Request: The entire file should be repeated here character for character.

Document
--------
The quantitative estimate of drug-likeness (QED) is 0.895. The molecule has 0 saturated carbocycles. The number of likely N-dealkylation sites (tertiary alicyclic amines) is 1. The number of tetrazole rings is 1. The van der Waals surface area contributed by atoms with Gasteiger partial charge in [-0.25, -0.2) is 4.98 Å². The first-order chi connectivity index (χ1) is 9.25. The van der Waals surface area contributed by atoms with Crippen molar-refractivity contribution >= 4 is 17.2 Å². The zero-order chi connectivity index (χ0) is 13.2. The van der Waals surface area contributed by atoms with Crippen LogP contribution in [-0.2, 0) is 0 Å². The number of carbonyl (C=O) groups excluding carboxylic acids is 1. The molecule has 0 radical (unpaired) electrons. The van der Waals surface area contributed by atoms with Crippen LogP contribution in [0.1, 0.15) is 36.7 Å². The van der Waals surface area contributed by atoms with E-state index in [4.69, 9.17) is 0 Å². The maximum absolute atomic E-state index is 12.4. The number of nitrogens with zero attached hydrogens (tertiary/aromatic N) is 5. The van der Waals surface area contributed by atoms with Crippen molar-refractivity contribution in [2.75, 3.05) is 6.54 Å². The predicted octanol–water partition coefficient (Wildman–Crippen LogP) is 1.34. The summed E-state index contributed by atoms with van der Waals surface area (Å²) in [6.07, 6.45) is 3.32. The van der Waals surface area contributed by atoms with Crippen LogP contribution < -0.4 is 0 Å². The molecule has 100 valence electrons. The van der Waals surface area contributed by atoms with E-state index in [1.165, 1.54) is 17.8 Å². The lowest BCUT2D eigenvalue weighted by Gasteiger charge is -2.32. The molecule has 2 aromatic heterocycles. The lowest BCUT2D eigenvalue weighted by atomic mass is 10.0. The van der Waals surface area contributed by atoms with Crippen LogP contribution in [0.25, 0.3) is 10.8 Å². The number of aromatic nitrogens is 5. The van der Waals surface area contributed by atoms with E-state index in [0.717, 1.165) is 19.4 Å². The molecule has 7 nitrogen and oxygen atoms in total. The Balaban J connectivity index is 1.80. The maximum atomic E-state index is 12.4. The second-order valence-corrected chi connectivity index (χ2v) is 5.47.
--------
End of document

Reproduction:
The quantitative estimate of drug-likeness (QED) is 0.895. The molecule has 0 saturated carbocycles. The number of likely N-dealkylation sites (tertiary alicyclic amines) is 1. The number of tetrazole rings is 1. The van der Waals surface area contributed by atoms with Gasteiger partial charge in [-0.25, -0.2) is 4.98 Å². The first-order chi connectivity index (χ1) is 9.25. The van der Waals surface area contributed by atoms with Crippen molar-refractivity contribution >= 4 is 17.2 Å². The zero-order chi connectivity index (χ0) is 13.2. The van der Waals surface area contributed by atoms with Crippen LogP contribution in [-0.2, 0) is 0 Å². The number of carbonyl (C=O) groups excluding carboxylic acids is 1. The molecule has 0 radical (unpaired) electrons. The van der Waals surface area contributed by atoms with Crippen LogP contribution in [0.1, 0.15) is 36.7 Å². The van der Waals surface area contributed by atoms with E-state index in [4.69, 9.17) is 0 Å². The maximum absolute atomic E-state index is 12.4. The number of nitrogens with zero attached hydrogens (tertiary/aromatic N) is 5. The van der Waals surface area contributed by atoms with Crippen molar-refractivity contribution in [2.75, 3.05) is 6.54 Å². The predicted octanol–water partition coefficient (Wildman–Crippen LogP) is 1.34. The summed E-state index contributed by atoms with van der Waals surface area (Å²) in [6.07, 6.45) is 3.32. The van der Waals surface area contributed by atoms with Crippen LogP contribution < -0.4 is 0 Å². The molecule has 100 valence electrons. The van der Waals surface area contributed by atoms with E-state index in [1.165, 1.54) is 17.8 Å². The lowest BCUT2D eigenvalue weighted by Gasteiger charge is -2.32. The molecule has 2 aromatic heterocycles. The lowest BCUT2D eigenvalue weighted by atomic mass is 10.0. The van der Waals surface area contributed by atoms with Crippen LogP contribution in [0.25, 0.3) is 10.8 Å². The number of aromatic nitrogens is 5. The van der Waals surface area contributed by atoms with E-state index in [0.717, 1.165) is 19.4 Å². The molecule has 7 nitrogen and oxygen atoms in total. The Balaban J connectivity index is 1.80. The maximum atomic E-state index is 12.4. The second-order valence-corrected chi connectivity index (χ2v) is 5.47.